20 “I do not ask for these only, but also for those who will believe in me through their word, 21 that they may all be one, just as you, Father, are in me, and I in you, that they also may be in us, so that the world may believe that you have sent me. 22 The glory that you have given me I have given to them, that they may be one even as we are one, 23 I in them and you in me, that they may become perfectly one, so that the world may know that you sent me and loved them even as you loved me. 24 Father, I desire that they also, whom you have given me, may be with me where I am, to see my glory that you have given me because you loved me before the foundation of the world. 25 O righteous Father, even though the world does not know you, I know you, and these know that you have sent me. 26 I made known to them your name, and I will continue to make it known, that the love with which you have loved me may be in them, and I in them.”

I pray that you, as I will, will pray for Pope Francis and that his time of service may see a deeper union between all Christians. As the Western World continues to reject Christianity, we must band together under the reign of Jesus Christ.



Shifting Thesis Topics (Again)

Dear Friends and Family,

I still struggle, from time to time, with what the purpose of this blog should be and why/if I should continue writing for it.

Nevertheless, today I have something I believe worth sharing, for those who find interesting the goings on of my life. So, to get to it.

These Autumnal days are getting shorter,darker, and wetter. This morning, in fact, the world was shrouded in fog. That plus a headache led Lauren and I to stay home this morning and do some devotions and worship together. But I digress.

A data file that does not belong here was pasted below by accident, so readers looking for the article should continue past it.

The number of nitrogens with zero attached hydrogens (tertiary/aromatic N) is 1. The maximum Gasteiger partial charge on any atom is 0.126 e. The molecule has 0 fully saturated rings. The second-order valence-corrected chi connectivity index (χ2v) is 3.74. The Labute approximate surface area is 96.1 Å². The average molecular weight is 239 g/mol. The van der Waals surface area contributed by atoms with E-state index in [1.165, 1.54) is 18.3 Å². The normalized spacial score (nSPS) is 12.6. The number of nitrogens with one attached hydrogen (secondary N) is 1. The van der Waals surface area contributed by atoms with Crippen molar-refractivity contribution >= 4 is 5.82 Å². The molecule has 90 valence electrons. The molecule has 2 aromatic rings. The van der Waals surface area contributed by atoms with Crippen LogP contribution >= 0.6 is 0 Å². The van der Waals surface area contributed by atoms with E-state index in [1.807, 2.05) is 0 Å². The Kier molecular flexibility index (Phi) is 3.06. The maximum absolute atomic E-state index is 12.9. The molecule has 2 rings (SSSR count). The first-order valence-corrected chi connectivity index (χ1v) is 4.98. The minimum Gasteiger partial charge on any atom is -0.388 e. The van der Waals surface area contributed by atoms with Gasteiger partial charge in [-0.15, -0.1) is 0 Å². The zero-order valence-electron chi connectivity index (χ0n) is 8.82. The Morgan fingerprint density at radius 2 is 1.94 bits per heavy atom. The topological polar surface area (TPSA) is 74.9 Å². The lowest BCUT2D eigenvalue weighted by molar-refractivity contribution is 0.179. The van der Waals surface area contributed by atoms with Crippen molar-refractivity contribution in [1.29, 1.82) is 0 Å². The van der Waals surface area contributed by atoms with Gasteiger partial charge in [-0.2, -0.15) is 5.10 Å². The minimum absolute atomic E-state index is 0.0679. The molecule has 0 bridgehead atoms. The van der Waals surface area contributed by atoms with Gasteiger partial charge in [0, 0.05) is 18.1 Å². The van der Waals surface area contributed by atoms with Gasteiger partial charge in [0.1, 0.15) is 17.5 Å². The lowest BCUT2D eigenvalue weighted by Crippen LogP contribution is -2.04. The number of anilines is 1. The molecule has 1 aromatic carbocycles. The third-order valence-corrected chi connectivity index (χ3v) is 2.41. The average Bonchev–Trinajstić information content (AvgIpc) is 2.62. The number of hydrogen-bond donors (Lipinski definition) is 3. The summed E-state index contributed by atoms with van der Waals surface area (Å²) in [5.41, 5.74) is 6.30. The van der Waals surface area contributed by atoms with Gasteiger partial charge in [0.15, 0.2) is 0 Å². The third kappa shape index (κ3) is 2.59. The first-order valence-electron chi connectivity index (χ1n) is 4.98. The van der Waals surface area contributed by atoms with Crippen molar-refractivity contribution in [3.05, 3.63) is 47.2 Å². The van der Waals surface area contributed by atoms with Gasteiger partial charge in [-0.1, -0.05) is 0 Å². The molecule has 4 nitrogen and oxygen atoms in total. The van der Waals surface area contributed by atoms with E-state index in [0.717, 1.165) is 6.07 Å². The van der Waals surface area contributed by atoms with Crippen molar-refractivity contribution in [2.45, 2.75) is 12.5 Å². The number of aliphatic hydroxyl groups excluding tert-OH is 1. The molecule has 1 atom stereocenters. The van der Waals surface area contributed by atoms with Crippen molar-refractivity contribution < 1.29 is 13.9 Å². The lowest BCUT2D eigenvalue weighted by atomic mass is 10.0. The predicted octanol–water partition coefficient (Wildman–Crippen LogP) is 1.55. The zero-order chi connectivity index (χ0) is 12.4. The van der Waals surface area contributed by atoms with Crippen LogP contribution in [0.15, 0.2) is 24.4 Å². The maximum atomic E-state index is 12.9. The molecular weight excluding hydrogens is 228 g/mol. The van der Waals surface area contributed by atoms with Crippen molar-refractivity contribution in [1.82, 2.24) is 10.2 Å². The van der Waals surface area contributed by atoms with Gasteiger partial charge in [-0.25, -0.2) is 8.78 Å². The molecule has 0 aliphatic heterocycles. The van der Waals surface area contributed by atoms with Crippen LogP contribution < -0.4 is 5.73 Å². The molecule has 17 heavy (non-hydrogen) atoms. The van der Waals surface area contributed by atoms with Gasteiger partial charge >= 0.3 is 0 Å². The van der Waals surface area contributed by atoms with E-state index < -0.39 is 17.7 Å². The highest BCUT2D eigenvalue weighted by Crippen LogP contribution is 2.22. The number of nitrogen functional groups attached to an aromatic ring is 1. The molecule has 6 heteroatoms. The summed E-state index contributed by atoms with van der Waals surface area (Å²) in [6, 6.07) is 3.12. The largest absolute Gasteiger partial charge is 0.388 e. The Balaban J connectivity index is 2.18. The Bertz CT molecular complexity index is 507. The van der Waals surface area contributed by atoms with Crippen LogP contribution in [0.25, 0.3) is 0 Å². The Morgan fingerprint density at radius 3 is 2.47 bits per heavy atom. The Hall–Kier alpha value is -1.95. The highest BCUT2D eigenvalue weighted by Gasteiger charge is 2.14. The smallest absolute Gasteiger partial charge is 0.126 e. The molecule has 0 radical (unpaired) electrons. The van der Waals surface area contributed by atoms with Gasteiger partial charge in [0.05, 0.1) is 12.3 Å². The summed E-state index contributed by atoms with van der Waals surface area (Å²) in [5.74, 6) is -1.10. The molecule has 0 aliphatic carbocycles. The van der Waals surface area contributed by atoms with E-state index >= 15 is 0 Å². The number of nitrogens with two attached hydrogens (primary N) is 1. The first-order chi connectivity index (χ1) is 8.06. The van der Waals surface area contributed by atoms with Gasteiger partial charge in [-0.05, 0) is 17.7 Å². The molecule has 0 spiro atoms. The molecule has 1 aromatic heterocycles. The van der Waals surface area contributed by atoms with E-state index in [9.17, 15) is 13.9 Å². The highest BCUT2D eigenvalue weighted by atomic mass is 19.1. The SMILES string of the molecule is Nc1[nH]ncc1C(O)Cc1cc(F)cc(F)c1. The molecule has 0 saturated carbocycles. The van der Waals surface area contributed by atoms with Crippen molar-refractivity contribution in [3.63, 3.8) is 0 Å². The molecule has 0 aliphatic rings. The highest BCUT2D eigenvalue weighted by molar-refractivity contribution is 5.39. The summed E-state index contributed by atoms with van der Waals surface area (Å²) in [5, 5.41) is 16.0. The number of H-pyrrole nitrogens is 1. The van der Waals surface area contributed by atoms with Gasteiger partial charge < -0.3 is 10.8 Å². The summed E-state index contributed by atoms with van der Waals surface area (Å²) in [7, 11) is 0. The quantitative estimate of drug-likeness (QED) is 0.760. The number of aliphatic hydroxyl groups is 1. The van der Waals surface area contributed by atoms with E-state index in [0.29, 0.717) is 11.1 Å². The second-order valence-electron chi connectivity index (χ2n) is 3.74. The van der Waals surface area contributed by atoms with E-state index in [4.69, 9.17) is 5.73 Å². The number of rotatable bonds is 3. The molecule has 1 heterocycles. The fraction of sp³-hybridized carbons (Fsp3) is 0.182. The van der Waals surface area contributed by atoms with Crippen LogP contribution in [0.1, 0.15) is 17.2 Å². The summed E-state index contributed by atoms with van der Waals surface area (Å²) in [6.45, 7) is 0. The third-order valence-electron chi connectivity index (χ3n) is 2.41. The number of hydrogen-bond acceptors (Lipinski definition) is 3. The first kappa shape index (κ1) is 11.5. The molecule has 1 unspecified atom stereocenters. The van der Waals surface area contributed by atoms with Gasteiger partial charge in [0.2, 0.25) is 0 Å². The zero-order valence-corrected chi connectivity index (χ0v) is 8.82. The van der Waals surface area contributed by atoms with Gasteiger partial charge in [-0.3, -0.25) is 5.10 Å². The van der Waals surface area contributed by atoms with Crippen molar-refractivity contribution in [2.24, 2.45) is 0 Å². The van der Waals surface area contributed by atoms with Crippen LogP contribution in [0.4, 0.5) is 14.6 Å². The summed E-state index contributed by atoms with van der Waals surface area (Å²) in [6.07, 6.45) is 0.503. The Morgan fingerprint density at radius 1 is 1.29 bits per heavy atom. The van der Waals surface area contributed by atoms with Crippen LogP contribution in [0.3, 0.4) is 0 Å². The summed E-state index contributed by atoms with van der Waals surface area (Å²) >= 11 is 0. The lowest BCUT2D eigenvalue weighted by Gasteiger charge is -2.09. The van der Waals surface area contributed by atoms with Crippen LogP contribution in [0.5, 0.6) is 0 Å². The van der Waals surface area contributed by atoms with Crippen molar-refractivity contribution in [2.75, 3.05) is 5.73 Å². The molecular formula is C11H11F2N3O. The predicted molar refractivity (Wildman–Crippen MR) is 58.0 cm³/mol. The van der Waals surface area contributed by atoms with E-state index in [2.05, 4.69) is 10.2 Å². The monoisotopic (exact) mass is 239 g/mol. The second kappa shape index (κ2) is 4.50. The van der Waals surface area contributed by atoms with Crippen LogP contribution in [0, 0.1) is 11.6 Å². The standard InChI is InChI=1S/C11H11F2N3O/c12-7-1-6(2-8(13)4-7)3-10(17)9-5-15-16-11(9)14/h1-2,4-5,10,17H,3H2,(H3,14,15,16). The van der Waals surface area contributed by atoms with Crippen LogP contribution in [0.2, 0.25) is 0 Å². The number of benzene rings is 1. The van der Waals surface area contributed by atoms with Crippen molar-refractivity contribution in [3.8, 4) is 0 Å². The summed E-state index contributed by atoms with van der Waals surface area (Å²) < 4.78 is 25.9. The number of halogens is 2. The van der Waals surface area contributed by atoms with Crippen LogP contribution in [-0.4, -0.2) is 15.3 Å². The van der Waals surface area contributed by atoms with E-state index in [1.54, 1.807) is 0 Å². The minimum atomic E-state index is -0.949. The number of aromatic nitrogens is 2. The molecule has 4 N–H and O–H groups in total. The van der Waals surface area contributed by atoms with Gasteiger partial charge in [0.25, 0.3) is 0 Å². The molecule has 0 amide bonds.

My work at the University of Nottingham has been ever slowly turning, turning toward a more theological focus. Finally, a few weeks ago, I realised the transition and made a change. I am no longer working on John Cassian and trying to prove he had a concept of deification. Instead, I’m now working solely on deification. I’m not sure precisely what the project will look like yet, I know it will be rather systematic (i.e. showing how deification impacts our understanding of the Incarnation, salvation, humanity, creation, etc.). This change also means I switched my supervisors and am now working with Simon Oliver (a systematician and previous student and now colleague of John Milbank) and Mary Cunningham (a historical theologian who focuses on Byzantine theology). I’m wanting to strike a balance between my historical background and theological future.

Who knows for sure where this new path will lead, but I’m more excited about my research than I have been in a long time. God has certainly blessed me with a supportive wife, as well as colleagues, friends, and supervisors in order to make this transition easy and helpful.

Well my friends, farewell for now. I will write to you again within a month or so (if not sooner).

Sincerely yours,

David Russell Mosley